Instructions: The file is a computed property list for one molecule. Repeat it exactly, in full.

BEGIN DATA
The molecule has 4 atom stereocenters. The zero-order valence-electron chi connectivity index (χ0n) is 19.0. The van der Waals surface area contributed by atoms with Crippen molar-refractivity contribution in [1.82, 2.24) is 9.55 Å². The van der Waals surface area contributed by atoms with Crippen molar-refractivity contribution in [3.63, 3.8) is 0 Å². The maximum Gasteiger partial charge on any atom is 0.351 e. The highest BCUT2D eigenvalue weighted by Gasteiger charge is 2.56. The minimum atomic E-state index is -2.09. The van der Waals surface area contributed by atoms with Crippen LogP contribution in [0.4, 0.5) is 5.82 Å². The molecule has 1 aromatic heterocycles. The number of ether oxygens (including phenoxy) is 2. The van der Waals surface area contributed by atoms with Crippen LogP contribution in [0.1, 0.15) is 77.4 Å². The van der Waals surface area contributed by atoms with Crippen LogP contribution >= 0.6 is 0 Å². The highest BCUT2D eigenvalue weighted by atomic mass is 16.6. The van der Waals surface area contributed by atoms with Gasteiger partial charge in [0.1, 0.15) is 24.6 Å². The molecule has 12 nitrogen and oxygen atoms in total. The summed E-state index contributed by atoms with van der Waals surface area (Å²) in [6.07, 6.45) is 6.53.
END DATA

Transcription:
The molecule has 4 atom stereocenters. The zero-order valence-electron chi connectivity index (χ0n) is 19.0. The van der Waals surface area contributed by atoms with Crippen molar-refractivity contribution in [1.82, 2.24) is 9.55 Å². The van der Waals surface area contributed by atoms with Crippen molar-refractivity contribution in [3.63, 3.8) is 0 Å². The maximum Gasteiger partial charge on any atom is 0.351 e. The highest BCUT2D eigenvalue weighted by Gasteiger charge is 2.56. The minimum atomic E-state index is -2.09. The van der Waals surface area contributed by atoms with Crippen LogP contribution in [0.4, 0.5) is 5.82 Å². The molecule has 1 aromatic heterocycles. The number of ether oxygens (including phenoxy) is 2. The van der Waals surface area contributed by atoms with Crippen LogP contribution in [0.1, 0.15) is 77.4 Å². The van der Waals surface area contributed by atoms with Crippen LogP contribution >= 0.6 is 0 Å². The highest BCUT2D eigenvalue weighted by atomic mass is 16.6. The van der Waals surface area contributed by atoms with Gasteiger partial charge in [0.1, 0.15) is 24.6 Å². The molecule has 12 nitrogen and oxygen atoms in total. The summed E-state index contributed by atoms with van der Waals surface area (Å²) in [6.07, 6.45) is 6.53.